Making Your Vacation an Adventure of a Lifetime

by Derrick G. Jeter

This was a fun, little article of mine recently published in Insight for Living’s newsletter.

I fell in love in the backseat of my parents’ 1974 Ford station wagon . . . in love with the mountains, I should say—a love affair that continues to this day. And it all began on a family vacation.My dad was a biology teacher, so my two sisters and I didn’t grow up with Disneyworld memories. Trips to the beach and deep-sea fishing in the Gulf of Mexico or hiking in Red River, New Mexico, were the stuff of our vacations. But in my childlike imagination, that station wagon, stuffy and cramped with luggage and siblings, was like a magic carpet whisking me away to otherworldly adventures.

I eventually traveled to many far-flung places, but memories of those family trips are some of my most treasured; not because they were exotic or expensive, but because my parents encouraged a couple of biblical principles that made every vacation an adventure of a lifetime—principles that can make your vacations like ours.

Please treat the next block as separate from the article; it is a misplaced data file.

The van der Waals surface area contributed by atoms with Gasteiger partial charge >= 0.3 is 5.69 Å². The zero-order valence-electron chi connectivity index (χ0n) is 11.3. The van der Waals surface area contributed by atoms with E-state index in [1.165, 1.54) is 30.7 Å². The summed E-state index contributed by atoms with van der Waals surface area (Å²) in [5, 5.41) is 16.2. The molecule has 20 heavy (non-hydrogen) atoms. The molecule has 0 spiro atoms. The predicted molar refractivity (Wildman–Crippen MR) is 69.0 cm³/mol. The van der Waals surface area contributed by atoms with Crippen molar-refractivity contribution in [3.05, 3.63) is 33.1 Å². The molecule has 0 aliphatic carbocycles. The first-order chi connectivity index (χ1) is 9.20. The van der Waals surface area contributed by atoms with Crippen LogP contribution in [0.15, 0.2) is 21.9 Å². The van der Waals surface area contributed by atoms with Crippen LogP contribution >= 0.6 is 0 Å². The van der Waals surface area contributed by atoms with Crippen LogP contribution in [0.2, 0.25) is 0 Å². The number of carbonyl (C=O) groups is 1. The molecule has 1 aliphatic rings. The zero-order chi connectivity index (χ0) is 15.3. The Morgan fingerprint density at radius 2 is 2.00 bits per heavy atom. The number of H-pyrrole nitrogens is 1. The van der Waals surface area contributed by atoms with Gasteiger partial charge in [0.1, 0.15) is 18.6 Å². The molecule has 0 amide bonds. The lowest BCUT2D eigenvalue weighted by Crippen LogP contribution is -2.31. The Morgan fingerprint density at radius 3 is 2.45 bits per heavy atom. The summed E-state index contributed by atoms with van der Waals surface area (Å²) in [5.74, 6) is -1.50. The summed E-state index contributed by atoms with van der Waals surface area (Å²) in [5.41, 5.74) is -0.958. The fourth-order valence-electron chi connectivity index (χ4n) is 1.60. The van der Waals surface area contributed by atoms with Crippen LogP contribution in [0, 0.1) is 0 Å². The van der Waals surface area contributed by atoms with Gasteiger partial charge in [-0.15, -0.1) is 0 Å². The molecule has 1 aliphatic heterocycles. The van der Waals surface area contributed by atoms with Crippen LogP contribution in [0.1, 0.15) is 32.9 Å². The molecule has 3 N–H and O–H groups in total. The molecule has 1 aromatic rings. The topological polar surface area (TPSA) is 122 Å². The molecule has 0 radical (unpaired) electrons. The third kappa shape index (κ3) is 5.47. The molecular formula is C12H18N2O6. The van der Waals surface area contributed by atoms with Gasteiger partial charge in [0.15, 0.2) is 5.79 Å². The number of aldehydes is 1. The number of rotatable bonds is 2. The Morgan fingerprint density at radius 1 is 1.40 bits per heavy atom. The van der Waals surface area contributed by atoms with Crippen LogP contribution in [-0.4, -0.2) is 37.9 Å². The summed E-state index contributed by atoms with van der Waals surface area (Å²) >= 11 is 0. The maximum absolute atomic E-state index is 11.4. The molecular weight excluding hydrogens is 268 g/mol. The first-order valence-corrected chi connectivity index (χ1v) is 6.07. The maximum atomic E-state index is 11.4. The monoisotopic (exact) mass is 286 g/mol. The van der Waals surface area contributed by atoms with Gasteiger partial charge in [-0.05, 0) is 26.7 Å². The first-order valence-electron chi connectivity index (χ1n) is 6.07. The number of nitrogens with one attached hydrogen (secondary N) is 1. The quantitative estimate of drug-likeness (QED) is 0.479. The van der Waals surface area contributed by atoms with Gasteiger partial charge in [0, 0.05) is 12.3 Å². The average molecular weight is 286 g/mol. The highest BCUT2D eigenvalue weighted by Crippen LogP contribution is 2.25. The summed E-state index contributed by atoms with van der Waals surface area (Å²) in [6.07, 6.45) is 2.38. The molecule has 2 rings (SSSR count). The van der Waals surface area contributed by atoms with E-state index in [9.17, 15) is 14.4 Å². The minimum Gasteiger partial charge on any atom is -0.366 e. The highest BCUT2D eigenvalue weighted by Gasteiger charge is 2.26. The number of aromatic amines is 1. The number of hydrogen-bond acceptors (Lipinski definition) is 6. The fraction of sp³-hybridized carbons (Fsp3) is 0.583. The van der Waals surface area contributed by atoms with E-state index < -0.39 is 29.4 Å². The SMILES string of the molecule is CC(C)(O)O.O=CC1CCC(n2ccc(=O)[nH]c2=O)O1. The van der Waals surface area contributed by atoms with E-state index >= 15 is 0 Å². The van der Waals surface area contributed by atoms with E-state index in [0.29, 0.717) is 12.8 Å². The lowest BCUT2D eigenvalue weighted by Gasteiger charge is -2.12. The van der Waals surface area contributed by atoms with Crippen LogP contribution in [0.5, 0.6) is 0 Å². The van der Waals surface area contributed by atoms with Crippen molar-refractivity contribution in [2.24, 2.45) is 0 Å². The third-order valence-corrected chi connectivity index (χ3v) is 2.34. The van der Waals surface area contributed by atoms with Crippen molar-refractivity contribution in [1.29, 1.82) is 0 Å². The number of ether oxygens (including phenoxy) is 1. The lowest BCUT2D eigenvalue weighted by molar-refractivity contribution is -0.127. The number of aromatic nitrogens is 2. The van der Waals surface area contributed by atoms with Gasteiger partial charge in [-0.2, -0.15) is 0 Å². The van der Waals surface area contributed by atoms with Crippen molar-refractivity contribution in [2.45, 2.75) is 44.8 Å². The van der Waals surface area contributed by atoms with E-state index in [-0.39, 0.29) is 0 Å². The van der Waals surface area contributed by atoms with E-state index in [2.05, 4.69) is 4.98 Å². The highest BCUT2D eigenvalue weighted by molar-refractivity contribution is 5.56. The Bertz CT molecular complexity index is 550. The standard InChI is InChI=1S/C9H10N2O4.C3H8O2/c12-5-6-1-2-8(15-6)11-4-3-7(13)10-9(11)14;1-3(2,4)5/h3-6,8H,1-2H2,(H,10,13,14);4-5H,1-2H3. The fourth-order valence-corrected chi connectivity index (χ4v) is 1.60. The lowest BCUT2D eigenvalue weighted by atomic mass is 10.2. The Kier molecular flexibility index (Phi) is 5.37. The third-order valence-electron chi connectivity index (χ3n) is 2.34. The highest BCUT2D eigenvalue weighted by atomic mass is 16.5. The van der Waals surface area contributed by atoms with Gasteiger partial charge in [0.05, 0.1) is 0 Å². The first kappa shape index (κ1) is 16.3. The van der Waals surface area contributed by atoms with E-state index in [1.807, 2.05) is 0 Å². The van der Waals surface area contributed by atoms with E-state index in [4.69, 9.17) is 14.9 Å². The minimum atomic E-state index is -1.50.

First, people are more important than places, so focus on your family and friends. Before departure, read brochures and travel books together and talk about the places you’ll visit. Once you arrive at your destination, don’t send the kids in one direction while you go in another. Muster the courage, swallow hard, and ride the rollercoaster of terror. Absorb yourself in historical sites and revel in the beauty of nature. But do it together, remembering to consider others “as more important than [yourself]” and not looking “out for your own personal interests [only], but also for the interests of others” (Philippians 2:3–4).

Second, vacations are for fun and rest, so “unplug” and recharge your batteries. A vacation is not a business trip. Leave your laptop at home and let your cell phone ring. Give your heart something it hasn’t known in a while, joy, and your face something it hasn’t done in a while, smile (Proverbs 15:13). Sleep late. Or get up early and watch the sunrise in quietness. Sit by a fire. Read a good book. But don’t try to see and do everything, only to wish you were back at the office to rest. That’s not a vacation—that’s a marathon. Follow Jesus’ example when He said, “Come off by yourselves; let’s take a break and get a little rest” (Mark 6:31 MSG).

That day I fell in love with the mountains taught me a valuable lesson: It’s not how you travel—whether in the backseat of a station wagon or flying first class—or where you go—Disneyworld or Red River—but that you make each vacation an adventure of a lifetime by focusing on your loved ones and taking time for fun and relaxation.

Taken from Derrick G. Jeter, “Making Your Vacation an Adventure of a Lifetime,” Insights (July 2007): 2. Copyright (c) 2007 Insight for Living. All rights reserved worldwide. Used by permission.